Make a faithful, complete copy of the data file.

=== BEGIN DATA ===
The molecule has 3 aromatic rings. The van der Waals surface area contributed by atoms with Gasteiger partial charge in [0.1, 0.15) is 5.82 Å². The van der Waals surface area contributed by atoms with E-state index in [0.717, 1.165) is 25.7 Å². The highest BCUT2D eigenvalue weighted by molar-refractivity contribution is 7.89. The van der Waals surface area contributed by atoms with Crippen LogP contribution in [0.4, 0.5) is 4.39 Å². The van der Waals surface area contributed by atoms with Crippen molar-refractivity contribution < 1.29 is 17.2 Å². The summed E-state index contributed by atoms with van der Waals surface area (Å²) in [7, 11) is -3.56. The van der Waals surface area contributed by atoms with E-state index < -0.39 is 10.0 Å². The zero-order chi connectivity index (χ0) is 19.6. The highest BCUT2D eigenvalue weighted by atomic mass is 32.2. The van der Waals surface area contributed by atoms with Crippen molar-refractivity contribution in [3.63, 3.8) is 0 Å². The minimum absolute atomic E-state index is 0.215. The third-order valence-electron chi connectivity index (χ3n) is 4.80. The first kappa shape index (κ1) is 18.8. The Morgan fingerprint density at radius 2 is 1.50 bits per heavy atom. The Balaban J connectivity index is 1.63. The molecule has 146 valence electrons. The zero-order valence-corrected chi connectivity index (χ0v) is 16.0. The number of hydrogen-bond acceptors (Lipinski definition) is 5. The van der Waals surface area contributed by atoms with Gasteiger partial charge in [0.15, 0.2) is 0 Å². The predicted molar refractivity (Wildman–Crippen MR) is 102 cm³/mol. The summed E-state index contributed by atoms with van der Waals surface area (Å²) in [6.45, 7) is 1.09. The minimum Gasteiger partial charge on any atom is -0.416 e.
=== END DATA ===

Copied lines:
The molecule has 3 aromatic rings. The van der Waals surface area contributed by atoms with Gasteiger partial charge in [0.1, 0.15) is 5.82 Å². The van der Waals surface area contributed by atoms with E-state index in [0.717, 1.165) is 25.7 Å². The highest BCUT2D eigenvalue weighted by molar-refractivity contribution is 7.89. The van der Waals surface area contributed by atoms with Crippen LogP contribution in [0.4, 0.5) is 4.39 Å². The van der Waals surface area contributed by atoms with Crippen molar-refractivity contribution < 1.29 is 17.2 Å². The summed E-state index contributed by atoms with van der Waals surface area (Å²) in [7, 11) is -3.56. The van der Waals surface area contributed by atoms with E-state index < -0.39 is 10.0 Å². The zero-order chi connectivity index (χ0) is 19.6. The highest BCUT2D eigenvalue weighted by atomic mass is 32.2. The van der Waals surface area contributed by atoms with Crippen molar-refractivity contribution in [3.63, 3.8) is 0 Å². The minimum absolute atomic E-state index is 0.215. The third-order valence-electron chi connectivity index (χ3n) is 4.80. The first kappa shape index (κ1) is 18.8. The Morgan fingerprint density at radius 2 is 1.50 bits per heavy atom. The Balaban J connectivity index is 1.63. The molecule has 146 valence electrons. The zero-order valence-corrected chi connectivity index (χ0v) is 16.0. The number of hydrogen-bond acceptors (Lipinski definition) is 5. The van der Waals surface area contributed by atoms with Gasteiger partial charge in [0.15, 0.2) is 0 Å². The predicted molar refractivity (Wildman–Crippen MR) is 102 cm³/mol. The summed E-state index contributed by atoms with van der Waals surface area (Å²) in [6.45, 7) is 1.09. The minimum Gasteiger partial charge on any atom is -0.416 e.